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- Who Should Use Blood Thinners?
- What Blood Thinners are Available?
- Possible Side Effects of Blood Thinners
- Food to Help Promote Blood Thinning
- How to Use Blood Thinners
- Using Blood Thinners During Pregnancy
What are Blood Thinners?
The term ‘blood thinners’ refers to a group of allopathic medications known as anticoagulants. They are used to prevent the cells in the blood from clotting too readily and forming blood clots within the vessels.
Although they are referred to as blood thinners, they do not actually thin the blood. They work by decreasing the blood’s ability to clot so that blood vessels remain unblocked.
Who Should Use Blood Thinners?
Blood thinners are administered to those who are most at risk of a heart attack, stroke, or aneurism. Also, blood thinners may be prescribed to treat varicose veins or arrhythmia. They may also be used for the prevention of thromboembolic disorders, while some are used to treat thromboembolism.
What Blood Thinners are Available?
The most common blood thinner used is aspirin, which significantly inhibits platelet activity, one of the first steps in the clotting process. Sometimes, a small daily dose of aspirin is all that is required to treat heart conditions.
Possible Side Effects of Blood Thinners
- Hair Loss
- Headaches & Migraines
- Low Blood Pressure
- Heavier Menstruation
Aspirin Use With Children
The use of aspirin as a blood thinner for children must be monitored. If a child has a fever, or certain viral infections such as influenza, gastric flu or chicken pox, aspirin must be stopped immediately. The use of aspirin has been associated with Reye’s syndrome, a life-threatening disease that causes major damage to the body’s organs.
When aspirin is not strong enough to stop blood platelets from forming clots, the second most common blood thinners used are oral anticoagulants. They should be used only under close medical supervision, as they do have adverse side effects, such as severe bleeding after bruising or cutting the skin.
More powerful blood thinners can be injected intravenously with a needle directly into the bloodstream, where they work to rapidly dissolve clots.
Foods to Help Promote Blood Thinning
Vitamin K plays an intrical role in coagulation of the blood, that is why it is important to eat foods high in salicylates which blocks vitamin K. Foods such as prunes, cherries, cranberries, blueberries, grapes and strawberries have a high salicylates content and can help thin the blood.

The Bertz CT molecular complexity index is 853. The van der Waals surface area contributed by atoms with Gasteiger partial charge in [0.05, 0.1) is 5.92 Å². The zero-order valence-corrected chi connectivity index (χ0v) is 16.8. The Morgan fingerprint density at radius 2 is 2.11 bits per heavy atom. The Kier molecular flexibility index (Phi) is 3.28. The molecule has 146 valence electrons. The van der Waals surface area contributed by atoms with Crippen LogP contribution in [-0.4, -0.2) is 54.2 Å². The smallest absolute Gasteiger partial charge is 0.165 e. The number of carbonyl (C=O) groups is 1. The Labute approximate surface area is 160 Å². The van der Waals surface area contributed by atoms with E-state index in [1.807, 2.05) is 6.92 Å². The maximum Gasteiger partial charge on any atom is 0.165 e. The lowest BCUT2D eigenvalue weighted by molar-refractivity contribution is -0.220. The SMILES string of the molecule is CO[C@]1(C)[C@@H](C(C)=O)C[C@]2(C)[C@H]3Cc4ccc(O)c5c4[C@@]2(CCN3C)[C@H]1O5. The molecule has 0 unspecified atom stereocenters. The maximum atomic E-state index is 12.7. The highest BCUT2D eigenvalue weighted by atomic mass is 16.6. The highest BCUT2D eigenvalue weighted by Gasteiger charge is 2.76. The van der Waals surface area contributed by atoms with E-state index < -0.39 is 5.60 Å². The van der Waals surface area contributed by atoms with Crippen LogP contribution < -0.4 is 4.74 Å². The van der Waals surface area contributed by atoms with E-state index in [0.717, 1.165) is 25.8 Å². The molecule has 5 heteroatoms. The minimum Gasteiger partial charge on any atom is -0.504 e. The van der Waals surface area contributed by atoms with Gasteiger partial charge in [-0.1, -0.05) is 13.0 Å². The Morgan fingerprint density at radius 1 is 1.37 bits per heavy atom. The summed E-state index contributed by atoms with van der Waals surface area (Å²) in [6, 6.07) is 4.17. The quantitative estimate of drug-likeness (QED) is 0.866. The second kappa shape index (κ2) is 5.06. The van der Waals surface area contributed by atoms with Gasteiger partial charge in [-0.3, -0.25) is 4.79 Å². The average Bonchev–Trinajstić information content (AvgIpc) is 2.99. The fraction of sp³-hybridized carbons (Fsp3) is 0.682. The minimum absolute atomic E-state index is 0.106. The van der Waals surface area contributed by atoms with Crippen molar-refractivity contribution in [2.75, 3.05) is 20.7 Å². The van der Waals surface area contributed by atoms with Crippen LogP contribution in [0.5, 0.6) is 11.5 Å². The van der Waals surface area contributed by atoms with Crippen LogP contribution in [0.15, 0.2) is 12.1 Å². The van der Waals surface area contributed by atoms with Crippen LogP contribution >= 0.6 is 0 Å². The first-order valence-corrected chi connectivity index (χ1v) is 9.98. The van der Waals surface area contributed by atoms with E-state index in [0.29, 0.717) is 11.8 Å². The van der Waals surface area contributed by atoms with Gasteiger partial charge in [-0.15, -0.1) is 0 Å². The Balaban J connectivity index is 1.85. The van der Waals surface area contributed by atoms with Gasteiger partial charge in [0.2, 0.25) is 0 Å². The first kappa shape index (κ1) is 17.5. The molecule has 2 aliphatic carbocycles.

Also, omega-3 fatty acids can help to thin the blood. Omega-3 fatty acids have been known to lower cholesterol and make the blood less prone to clotting. Foods high in omega-3 are salmon, lake trout and mackerel. For those who are not fond of the taste of fish, taking a fish oil supplement can bring the same results.
How to Use Blood Thinners
There are various kinds of blood thinners, and it is advisable to consult with your doctor regarding the dosage. Other medicines that you may be taking can increase or decrease the effect of the blood thinners. Also, high altitudes can increase the effect of blood thinners. Be sure to inform your doctor about any other medication, even if it is just a vitamin supplement.
Your doctor should also be aware of your medical history as well as any physical symptoms that you may be experiencing before taking blood thinners.
It is also recommended that you follow a healthy diet. In particular, you may need to limit your intake of vitamin K, generally found in liver, fish, cabbage, spinach, brussel sprouts and other green, leafy vegetables.
Avoid smoking and refrain from drinking large quantities of alcohol.
Using Blood Thinners During Pregnancy
Blood thinners have been known to help women suffering from infertility. Some women experience multiple miscarriages or stillbirths due to blood clots in the placenta which interfere with oxygen and nutrients passing onto an unborn baby. Additionally, blood clots can also affect the placenta, making it almost impossible for an egg to become implanted.
During pregnancy some women develop blood clots due to changes in blood circulation, which generally affect the legs. Even though blood clots are less common during pregnancy it can be very dangerous for both mom and baby, this is why blood thinners are necessary for a healthy pregnancy.
During childbirth, blood clotting is necessary to limit the blood loss from the mother; therefore some women may actually be taken off their blood thinner during the last stages of their pregnancy.
Depending on the blood thinners prescribed, some can be taken while breastfeeding. Many blood thinners have shown no side effects in breastfed babies.